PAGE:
Tiny Treasure Homes is a family-owned operation out of Show Low, Arizona, run by president Greg Montoya along with his favorite carpenter and cousin Johnny Rippy. In addition, sales, design, and distribution are handled by an assorted cast that includes more family members.
Their website describes a company fully immersed in the tiny house movement with three models on display. They also offer tiny home construction options from kits to finished products to do-it-yourself projects. They even manage sales of a few must-have items in the tiny home community, such as trailers and composting toilets.
This house is called The Freedom, which is as central a concept as there is in the tiny house movement: The freedom to move about, live debt free and sidestep, if not ignore, the rat race if one chooses to do so. Let's check it out.
Tiny Treasure Homes boasts that The Freedom has an enormous sleeping loft and this photo of the back of the home shows why. The dormer-like adaptation at the back end of the home gives the loft plenty of headroom.
Here's a very telling photograph. It shows what you would see as you first walk into the home. But the aerial view from the sleeping loft shows you what looks like a beautiful table, although it is actually a cleverly extended (widened) kitchen counter.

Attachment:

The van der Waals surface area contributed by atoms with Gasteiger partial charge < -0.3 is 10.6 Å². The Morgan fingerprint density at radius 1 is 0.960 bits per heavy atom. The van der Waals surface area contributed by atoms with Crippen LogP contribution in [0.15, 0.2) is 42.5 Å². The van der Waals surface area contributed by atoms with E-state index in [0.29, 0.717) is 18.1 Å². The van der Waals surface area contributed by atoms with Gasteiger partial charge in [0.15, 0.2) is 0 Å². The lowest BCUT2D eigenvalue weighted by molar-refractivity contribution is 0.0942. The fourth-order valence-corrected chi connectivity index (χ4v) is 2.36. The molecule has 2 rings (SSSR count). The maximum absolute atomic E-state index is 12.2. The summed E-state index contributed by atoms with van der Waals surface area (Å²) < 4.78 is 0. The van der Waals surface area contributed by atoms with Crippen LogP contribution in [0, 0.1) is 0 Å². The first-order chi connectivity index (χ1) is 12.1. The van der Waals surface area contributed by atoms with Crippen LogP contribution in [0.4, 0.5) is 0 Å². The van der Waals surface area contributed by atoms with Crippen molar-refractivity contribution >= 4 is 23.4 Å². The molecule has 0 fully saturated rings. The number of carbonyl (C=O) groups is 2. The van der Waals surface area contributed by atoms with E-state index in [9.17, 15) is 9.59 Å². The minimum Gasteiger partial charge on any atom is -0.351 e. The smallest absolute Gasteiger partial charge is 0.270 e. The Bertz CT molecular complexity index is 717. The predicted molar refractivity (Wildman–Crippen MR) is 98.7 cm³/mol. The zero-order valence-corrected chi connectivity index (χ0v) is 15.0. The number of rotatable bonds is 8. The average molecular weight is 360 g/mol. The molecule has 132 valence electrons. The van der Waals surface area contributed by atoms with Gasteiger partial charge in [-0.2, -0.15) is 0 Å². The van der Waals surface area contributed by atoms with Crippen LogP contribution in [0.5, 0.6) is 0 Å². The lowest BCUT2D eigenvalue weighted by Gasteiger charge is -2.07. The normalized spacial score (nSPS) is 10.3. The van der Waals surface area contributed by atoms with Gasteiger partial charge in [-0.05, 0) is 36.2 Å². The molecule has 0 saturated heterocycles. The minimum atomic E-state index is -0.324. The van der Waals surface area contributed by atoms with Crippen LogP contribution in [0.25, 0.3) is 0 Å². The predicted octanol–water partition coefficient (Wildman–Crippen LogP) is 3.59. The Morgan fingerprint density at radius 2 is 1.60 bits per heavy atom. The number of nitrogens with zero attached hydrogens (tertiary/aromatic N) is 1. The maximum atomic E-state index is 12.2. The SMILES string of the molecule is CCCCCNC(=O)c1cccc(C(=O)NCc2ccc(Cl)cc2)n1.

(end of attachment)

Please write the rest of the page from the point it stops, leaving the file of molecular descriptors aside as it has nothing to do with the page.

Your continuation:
Here's a shot showing the Art Deco couch, fashioned with an Egyptian motif, which was popular in the 1920s and 1930s.
A long view taken from the kitchen, showing the open front door. In the foreground in the lower right you can see a corner of the home's combination washer/dryer.
This shot shows how widening the counter allows for its use as a table.
Here's a great shot of the stairs -- actual stairs with a banister. The photo also reveals the size of that terrific window.
Note the height of the ceiling. The use of wider plank creates a calmer room, compared to the relatively frenzied look of thin tongue-and-groove walls.
Another extremely clever addition here is the landing at the foot of the bed to the right of the stairs in this photo.
Back downstairs, this is the vanity in the bathroom.
The shower and ...
this odd looking contraption. And how many toilets have a slide-out foot stool for toilet training? Very nice.